Drummer Jeff Williams spent the first part of his career building a name for himself as a supporting player, laying down the rhythmic law for Lookout Farm and serving as sideman to the jazz stars, but these days he's making waves as a leader. He turned plenty of heads with Another Time
(Whirlwind Recordings Ltd., 2011), which announced his return to recording under his own name and featured a potent piano-less quartet; that same foursome returns for this intriguing live follow-up. The Listener
is a powerful sequel full of surprises, improvisational wormholes, rhythmic thickets, tuneful lines and open spaces, but it's more than that to Williams; to him, it's recorded documentation of a dream fulfilled. Williams' wish to bring his New York-based quartet to his current home basethe UKwas finally granted in May of 2012. Upon arriving on the Old Continent, the group immediately won over the locals at the Cheltenham Jazz Festival and made its way to London's Vortex Club where it recorded this album.
This seventy-three minute set focuses on original material from Williams and his cohorts, with an open-gazed "Dedicated To You" standing alone on the standards side of the equation. Four numbers belong to Williams, two to trumpeter Duane Eubanks
, and one to bassist John Hebert
, but they all share the same aural DNA, regardless of who wrote them. Hebert often travels alone in open pastures, introducing songs with his ear-catching bass work or drawing focus mid-number, and Williams works his way around the time as he pleases. He can play it funky in a dark and menacing manner ("Scrunge/Search Me"), paint outside the lines, or draw the lines himself. Saxophonist John O'Gallagher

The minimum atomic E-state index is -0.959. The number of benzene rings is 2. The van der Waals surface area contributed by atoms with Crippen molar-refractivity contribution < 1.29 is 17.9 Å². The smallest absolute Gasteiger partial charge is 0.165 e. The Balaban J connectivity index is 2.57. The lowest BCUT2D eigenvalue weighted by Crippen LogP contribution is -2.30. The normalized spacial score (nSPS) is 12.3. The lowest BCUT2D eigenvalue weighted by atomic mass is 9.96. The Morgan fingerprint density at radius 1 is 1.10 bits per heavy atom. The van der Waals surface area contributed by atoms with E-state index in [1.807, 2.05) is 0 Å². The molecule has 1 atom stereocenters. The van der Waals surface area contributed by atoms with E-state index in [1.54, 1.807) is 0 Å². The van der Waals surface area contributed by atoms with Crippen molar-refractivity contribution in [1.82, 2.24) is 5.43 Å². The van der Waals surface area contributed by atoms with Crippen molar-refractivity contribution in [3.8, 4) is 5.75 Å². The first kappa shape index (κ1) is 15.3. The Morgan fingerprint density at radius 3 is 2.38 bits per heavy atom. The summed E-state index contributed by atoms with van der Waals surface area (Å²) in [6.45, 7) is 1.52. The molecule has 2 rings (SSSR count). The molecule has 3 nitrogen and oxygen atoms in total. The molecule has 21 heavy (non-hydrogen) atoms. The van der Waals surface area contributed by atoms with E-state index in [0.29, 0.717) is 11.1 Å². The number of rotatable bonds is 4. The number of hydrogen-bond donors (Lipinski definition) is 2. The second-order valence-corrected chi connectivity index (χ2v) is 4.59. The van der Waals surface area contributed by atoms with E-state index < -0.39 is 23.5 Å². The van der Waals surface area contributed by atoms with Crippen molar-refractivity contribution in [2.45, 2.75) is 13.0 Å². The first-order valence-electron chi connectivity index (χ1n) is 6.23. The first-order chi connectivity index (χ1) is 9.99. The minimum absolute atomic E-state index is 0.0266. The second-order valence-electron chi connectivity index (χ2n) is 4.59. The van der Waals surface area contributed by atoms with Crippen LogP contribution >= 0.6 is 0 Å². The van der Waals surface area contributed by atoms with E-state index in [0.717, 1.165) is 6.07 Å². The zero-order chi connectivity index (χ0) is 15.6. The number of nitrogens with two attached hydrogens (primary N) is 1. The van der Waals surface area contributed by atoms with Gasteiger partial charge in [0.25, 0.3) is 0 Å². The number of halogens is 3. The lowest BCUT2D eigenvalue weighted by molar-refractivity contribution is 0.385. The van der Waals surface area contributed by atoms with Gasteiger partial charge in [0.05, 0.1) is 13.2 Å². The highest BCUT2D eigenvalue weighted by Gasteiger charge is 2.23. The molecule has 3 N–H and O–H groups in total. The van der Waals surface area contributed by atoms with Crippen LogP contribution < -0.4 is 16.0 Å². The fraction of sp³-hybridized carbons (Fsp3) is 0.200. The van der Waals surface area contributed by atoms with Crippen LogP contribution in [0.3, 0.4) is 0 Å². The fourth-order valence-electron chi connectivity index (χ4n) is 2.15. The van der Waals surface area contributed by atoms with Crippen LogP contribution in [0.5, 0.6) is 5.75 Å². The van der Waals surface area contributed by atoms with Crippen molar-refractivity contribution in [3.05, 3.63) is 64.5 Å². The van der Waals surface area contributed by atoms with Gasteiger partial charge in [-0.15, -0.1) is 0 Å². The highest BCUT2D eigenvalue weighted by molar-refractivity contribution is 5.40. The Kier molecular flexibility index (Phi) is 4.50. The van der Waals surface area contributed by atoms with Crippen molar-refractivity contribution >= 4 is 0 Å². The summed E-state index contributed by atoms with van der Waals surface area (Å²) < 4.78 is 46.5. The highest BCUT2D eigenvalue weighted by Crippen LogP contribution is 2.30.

is the most wonderfully unpredictable part of the equation, sticking to the script when necessary and letting the moment take him away elsewhere, while Eubanks presents a more centered approach to this left-of-center material.
The instrumentation of Williams' groupalto saxophone, trumpet, bass and drumsimmediately brings to mind the classic Ornette Coleman
line-up(s), and the nexus goes beyond this tools-of-the-trade match-up. O'Gallagher and Eubanks project a loose-tight duality and perform with a playful poignancy that references the partnership of Coleman and trumpeter Don Cherry
. Williams and bassist John Hebert
connect to Coleman's rhythm section counterparts through their efforts to subvert standard time keeping roles without damning time. Together, all four musicians manage to point to Coleman without giving themselves specifically to his line(s) of musical reasoning. In fact, they come closer to copying Coleman's descendents at times, as observed on a Masada
-esque number with hints of tropical whimsy ("Borderline"), than Coleman himself. The Listener
is a logical extension of its two-years-older studio sibling, but it's not the same; these four men have extended the boundaries of their own work and strengthened the connective tissue that binds them. Williams' work with this quartet is special and deserves continued exploration.